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A Jesuit College Preparatory Experience
Athletics
Hall of Fame

1933 Football Team (2002)



The Loyola Football Team of 1933 was an historic team, certainly worthy to take its place alongside the six or eight truly great teams in Loyola's ninety-three years of football. The 1933 season was one of expectation and fulfillment, controversy and triumph, confusion and, finally, clarity. Loyola's Maroon and Gold would conclude one of the greatest stretches in its history, with its fourth Catholic League title in nine years. Loyola's championship run was led by legendary coach Lenny Sachs (Hall of Fame, 1985) and his punishing All-Catholic League, All-State captain Jack McCarthy (Hall of Fame, 1985). Loyola employed a power offense and a stifling defense to roll through an undefeated season, one of only four in Rambler history. The final record of 8-0-2 included six shutouts, third on the all-time list as Loyola outscored its opponents 159-30 en route to an East Section and then a Chicago Catholic League championship. But, due to controversy off the field, the claim to the title itself would be in doubt before it was all over. Loyola began its season with three consecutive shut-out victories over non-League opponents. Their fourth shut-out victory in a row was against St. Rita, their first East Section opponent. But then the Loyola march was temporarily stalled as the Ramblers tied Mt. Carmel, the previous year's champions, to a 6-6 tie. Loyola's next two games, with DeLaSalle and St. George, were entered in the win column. The Leo game ended in another tie, 12-12, but the final regular season game against DePaul resulted in a 12-0 Loyola victory, giving the Maroon and Gold the East Section Championship and the right to meet the West Section Champion, Fenwick. Earlier in the season Mt. Carmel had to forfeit an East Section game to St. Rita because the Caravan had played an ineligible player (a fact pointed out by none other than Loyola's coach, Lenny Sachs). This meant that, even with two ties, Loyola was the East Section Champion. But just before the Maroon and Gold were to play Fenwick for the Catholic League Championship in Soldier Field (the first of many appearances for Loyola in "the big house"), Bishop Shield, the founder of the CYO, thought up the idea of a benefit game for his youth organization. He invited Mt. Carmel and St. Rita to replay the game that had originally ended in a forfeit. Undaunted by this turn of events, Loyola and Fenwick went ahead and played each other in Soldier Field for the Catholic League title, with Loyola emerging the 13-0 victor and champions once again. After the title game, Mt. Carmel played St. Rita in the benefit game and defeated the Mustangs. Not only did they then declare themselves East Section Champions (instead of Loyola) but, when Fenwick refused to play another title game, the Caravan decided they were also Champions of the entire Catholic League. In the eyes of objective observers, confusion and doubt and pretense did not reign long. With its sterling 8-0-2 record, Loyola laid rightful claim to the Catholic League title, as evidenced by the team picture showing Captain Jack McCarthy with the championship trophy in his grip.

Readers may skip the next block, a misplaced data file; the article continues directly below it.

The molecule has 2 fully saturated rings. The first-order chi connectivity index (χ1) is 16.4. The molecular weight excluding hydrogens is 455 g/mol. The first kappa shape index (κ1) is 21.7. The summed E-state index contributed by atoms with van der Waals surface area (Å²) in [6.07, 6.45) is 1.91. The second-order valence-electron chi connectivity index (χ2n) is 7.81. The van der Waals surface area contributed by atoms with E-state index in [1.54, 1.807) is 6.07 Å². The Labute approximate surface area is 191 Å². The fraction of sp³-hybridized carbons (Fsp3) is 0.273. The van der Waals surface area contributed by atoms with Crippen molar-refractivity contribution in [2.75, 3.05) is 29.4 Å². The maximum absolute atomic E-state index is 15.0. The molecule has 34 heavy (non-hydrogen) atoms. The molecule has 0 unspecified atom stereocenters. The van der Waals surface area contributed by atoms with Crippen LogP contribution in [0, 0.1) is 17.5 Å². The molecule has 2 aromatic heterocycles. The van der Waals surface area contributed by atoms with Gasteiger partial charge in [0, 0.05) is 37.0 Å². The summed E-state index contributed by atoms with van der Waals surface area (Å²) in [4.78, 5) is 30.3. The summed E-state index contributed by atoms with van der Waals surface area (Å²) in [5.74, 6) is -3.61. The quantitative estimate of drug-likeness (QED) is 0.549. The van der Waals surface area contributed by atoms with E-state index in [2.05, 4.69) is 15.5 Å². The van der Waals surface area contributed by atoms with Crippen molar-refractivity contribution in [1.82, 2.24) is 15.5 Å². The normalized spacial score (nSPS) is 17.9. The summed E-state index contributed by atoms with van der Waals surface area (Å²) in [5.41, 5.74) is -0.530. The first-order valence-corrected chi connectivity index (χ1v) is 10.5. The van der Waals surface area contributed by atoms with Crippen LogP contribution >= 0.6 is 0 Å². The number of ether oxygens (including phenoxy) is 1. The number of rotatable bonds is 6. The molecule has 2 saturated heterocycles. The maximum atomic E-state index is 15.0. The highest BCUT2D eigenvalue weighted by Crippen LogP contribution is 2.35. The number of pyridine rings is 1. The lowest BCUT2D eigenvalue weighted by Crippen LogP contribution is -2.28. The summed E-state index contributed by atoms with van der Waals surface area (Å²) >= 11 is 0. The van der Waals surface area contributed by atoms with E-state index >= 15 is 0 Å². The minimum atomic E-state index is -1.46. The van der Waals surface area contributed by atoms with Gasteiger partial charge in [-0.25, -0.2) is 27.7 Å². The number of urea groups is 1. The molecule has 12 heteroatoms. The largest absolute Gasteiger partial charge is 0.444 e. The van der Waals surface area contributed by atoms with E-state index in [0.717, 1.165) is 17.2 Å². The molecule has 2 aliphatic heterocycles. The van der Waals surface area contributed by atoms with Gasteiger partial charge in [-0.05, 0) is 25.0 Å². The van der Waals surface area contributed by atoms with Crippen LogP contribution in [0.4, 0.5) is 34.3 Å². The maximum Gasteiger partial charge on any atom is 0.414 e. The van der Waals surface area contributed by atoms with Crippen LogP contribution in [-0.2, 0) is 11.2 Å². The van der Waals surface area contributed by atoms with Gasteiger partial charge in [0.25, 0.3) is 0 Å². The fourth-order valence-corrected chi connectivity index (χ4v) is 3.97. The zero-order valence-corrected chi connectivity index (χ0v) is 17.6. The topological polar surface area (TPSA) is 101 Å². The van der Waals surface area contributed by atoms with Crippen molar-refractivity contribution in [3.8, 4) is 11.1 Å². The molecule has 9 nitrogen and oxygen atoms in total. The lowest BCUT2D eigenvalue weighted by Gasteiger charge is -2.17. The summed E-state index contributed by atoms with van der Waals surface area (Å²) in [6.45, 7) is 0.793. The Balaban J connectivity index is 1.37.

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To form women and men for meaningful lives of leadership and service in imitation of Jesus Christ through a college preparatory education in the Jesuit, Catholic tradition.
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